The only thing that I know is that one time I saw them digging a large grave in which they said they were going to bury some bodies.
Q. Well, it was a trench P
A. About seven feet square.
Q. They tumbled the bodies in?
I don't know anything about it.
Q. Who did the digging?
A. The prisoners.
Did you notice whether they were smoking?
A. No, sir, I didn't.
A. I don't know. They were digging- they were not burying them.
Q. Do you know whether they held any religious services over the dead?
A. No, sir, my impression is that they used once in a while to have a service there at the island; but I am not familiar enough with it to swear as to it.
Q. While you were at the island, what did the discipline appear to be - all right?
Well, I think it was along in 1891, the summer of 1891. I shouldn't want to swear to that.
Q. Were you reported for insubordination ?
I don't think that I was.
A. No, sir, it was not.
Q. What was it for?
4. I contended that I had a perfect right to have any one come on the island to see me that I wanted to without his permission, and he contended that I didn't.
Q. When did the insubordination begin?
It was not insubordination.
No, no - passing from your case to the case of the officers; when did that begin, so far as you could learn or could see?
A. Well, it was one summer-I don't remember whether it was 1891 or 1892.
About a year before you left there?
A. I should say it was about a year and a half.
Q. Now, what was the cause of it?
A. Well, I laid it to trouble in the Commissioners' office, myself.
Q. But, so far as the island was concerned, who appeared to be to blame?
A. Well, it seemed to me that some of the officers down there were to blame.
Q. Who were they?
A. One lesson is enough, Mr. Riley. (Laughter.)
Q. Well, any of the officers who are down there now?
A. No, sir.
Q. You thought some of the officers were to blame?
And were you there during what is called the "Base-ball riot” of 1891 ?
A. I never heard it called the "base-ball riot," but I was there.
Q. That was in October, 1891. Do you know whether the rioters were punished?
A. Yes, sir; they were, I think.
Q. Do you know anything about it?
A. Yes, sir; they were. There were a great many of them locked
· up in their cells. I remember that because we used to visit them.
Do you know what started that riot?
A. No, sir, I don't.
Q. Now, what was the custom of the physician in regard to visiting the House of Reformation Hospital? How often did he go there? Well, every day when there was anybody there; but a good part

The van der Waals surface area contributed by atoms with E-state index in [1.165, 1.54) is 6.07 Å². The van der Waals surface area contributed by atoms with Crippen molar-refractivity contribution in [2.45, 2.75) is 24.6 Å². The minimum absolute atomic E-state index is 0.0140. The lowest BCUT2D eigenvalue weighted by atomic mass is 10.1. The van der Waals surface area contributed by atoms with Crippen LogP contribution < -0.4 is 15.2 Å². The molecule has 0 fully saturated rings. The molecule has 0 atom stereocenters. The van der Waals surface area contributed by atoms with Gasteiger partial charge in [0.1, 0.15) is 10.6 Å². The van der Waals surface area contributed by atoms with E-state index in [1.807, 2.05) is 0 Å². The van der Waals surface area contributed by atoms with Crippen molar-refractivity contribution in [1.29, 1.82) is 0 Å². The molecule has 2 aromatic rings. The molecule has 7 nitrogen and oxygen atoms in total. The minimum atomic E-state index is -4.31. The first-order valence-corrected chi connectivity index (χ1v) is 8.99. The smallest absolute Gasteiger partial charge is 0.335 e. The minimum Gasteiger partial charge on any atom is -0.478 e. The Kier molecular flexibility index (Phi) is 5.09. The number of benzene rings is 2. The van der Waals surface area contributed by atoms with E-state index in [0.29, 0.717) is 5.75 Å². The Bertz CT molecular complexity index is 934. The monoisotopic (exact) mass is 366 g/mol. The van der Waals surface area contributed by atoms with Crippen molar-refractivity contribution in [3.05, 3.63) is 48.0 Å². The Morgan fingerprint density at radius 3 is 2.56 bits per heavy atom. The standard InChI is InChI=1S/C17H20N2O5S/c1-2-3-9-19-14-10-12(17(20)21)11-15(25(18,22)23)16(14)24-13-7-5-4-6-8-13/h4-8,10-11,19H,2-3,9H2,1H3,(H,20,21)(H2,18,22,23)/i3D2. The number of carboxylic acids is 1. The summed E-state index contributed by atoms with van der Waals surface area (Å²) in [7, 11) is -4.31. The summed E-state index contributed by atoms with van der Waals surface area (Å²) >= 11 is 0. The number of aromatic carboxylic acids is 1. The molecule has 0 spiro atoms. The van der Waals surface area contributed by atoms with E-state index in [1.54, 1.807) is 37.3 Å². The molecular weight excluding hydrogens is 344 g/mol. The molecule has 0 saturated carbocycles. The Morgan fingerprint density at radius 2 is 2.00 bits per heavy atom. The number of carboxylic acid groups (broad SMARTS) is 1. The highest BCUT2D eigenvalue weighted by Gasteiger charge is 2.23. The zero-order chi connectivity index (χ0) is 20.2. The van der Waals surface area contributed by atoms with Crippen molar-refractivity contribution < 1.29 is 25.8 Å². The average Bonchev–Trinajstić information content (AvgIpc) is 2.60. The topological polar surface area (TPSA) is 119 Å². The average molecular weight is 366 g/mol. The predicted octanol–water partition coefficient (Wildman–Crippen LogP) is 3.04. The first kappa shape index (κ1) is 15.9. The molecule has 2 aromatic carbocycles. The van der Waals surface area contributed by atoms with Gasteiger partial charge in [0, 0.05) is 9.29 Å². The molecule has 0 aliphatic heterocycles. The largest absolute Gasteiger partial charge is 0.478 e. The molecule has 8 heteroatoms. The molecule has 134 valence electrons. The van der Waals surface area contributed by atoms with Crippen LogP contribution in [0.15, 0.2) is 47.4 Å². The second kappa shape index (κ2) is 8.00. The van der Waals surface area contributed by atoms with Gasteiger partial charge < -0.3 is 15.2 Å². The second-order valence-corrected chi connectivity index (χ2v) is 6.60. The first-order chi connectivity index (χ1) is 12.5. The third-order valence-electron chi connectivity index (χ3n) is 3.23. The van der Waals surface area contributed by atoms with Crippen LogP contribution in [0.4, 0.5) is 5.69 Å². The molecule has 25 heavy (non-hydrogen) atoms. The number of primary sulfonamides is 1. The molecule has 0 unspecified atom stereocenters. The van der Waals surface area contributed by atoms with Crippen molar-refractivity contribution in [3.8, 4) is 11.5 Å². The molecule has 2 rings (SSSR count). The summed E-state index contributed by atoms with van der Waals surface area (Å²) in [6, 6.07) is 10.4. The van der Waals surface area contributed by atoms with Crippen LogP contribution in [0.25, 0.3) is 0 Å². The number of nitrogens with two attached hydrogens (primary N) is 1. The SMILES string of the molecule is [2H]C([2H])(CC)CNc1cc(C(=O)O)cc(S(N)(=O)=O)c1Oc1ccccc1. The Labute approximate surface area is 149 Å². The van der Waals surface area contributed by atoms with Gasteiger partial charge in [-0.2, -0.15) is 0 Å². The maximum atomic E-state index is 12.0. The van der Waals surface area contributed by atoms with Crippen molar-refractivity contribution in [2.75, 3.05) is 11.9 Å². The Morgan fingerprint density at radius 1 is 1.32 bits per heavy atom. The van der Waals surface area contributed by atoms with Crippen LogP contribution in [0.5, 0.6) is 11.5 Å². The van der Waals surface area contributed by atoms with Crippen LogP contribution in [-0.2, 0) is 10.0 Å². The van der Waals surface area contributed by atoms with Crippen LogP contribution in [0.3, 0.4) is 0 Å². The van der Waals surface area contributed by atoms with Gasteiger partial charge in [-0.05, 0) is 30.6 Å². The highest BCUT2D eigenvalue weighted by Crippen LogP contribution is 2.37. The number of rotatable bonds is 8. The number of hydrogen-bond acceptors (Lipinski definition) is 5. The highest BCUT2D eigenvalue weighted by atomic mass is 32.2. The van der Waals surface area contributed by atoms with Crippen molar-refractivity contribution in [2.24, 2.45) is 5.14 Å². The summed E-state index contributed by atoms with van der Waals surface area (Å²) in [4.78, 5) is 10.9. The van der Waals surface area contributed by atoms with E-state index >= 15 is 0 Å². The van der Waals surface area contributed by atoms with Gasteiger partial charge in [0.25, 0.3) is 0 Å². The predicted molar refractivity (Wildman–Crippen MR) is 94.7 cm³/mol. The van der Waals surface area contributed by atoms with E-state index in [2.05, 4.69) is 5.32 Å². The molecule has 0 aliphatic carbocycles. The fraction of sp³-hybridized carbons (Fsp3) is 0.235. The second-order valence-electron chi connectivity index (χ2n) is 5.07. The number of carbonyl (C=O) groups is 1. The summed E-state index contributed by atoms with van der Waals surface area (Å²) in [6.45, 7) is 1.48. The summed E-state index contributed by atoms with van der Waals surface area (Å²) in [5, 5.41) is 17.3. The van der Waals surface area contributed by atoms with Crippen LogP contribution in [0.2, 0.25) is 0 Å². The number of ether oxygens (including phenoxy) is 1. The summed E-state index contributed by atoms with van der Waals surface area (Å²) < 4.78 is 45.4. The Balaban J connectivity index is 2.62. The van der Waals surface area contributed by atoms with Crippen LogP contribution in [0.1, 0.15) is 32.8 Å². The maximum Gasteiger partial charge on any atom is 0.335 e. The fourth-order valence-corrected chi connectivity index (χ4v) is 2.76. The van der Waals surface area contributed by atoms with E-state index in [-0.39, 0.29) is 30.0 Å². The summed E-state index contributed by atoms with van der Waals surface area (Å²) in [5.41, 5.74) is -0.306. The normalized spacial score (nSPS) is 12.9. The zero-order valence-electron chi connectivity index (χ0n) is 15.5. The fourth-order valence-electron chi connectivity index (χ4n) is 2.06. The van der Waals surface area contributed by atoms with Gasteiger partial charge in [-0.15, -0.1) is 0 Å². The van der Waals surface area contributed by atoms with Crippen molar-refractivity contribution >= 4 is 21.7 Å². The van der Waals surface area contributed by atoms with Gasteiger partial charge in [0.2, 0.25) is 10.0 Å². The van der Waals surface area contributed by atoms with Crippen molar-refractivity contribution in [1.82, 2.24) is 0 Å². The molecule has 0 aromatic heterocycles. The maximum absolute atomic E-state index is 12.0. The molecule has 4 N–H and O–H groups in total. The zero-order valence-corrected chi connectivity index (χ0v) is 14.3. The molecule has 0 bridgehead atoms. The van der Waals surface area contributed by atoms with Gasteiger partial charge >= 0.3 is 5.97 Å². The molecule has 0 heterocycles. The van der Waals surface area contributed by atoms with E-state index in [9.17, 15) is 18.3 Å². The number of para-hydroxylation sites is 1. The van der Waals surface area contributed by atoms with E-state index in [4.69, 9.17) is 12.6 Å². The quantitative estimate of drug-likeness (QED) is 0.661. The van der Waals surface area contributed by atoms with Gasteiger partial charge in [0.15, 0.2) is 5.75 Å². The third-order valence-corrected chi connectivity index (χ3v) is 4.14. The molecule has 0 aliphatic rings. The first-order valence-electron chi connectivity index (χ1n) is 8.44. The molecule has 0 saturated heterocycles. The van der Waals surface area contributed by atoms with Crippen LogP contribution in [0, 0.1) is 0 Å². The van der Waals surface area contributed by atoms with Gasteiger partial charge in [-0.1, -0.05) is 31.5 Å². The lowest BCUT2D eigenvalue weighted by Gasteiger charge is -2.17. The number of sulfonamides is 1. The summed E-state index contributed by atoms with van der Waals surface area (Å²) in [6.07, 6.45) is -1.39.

of the time there was not anybody there.
Q. Who used to go?
Sometimes Dr. Roche went, sometimes Dr. Schwab, sometimes Dr. Griffin, sometimes myself, and any of the doctors.
Q. Well, the rule was to visit the place once a day?
A. Yes, sir.
Q. That was the rule, wasn't it?
A. Yes, sir.
Q. There is no doubt about that?
That was the custom. I don't know as there was any rule about
Q. Well, the custom was once a day — call it rule or custom or anything that you like—
The CHAIRMAN. - The committee will now adjourn until to-morrow evening at half-past seven.
Adjourned at 10.30 P.M., to meet on Friday, December 14, at 7.30 P.M.
FRIDAY, December 14, 1894.
The hearing was resumed at 7.30 o'clock P.M., Chairman HALLSTRAM presiding.
Q. (By Mr. RILEY.) Doctor, speaking of the burial of the dead, will you describe the trenches?
A. As near as I can remember what I saw, in digging one afternoon a man told me they were going to bury. The hole that I saw was about, I should say, perhaps seven feet square, or seven by ten, and a couple of feet deep at that time.
Q. Now, those trenches are up on a part of the island called Money Hill, aren't they?
And the trenches are about seven feet wide and about fifteen feet in length, aren't they?
A. I couldn't say. I say I thought they were about seven by ten, possibly. I couldn't give you any exact figures upon that, because I didn't measure them, and had no means of measuring.
Q. And it is close to the place where they buried the hogs at the time of the epidemic some years ago?
A. I don't know, sir.
Q. Were you down there at the time of that epidemic?
A. I don't think so. I don't remember anything about it.
Q You spoke about services over the dead now and then. Generally it was when an officer died there that they had services, wasn't it? A. That wasn't what I was talking about. I was talking about inmates at the time and prisoners. What I said had reference to prisoners. Q. Well, wasn't that only when the relatives of the deceased went down there and insisted on having services?
A. I don't know, sir.
Q. You don't know?
No. I only just remember it in a general way. It was some
Q. You remember the boy James Hanrahan, don't you?
A. No, sir - well, if you give me some particulars they might recall it to my mind; no, sir.
Q. The House of Reformation boy who was so badly punished?
Q. Do you remember examining and looking at the body of a boy who was punished by some of the officers in the House of Reformation?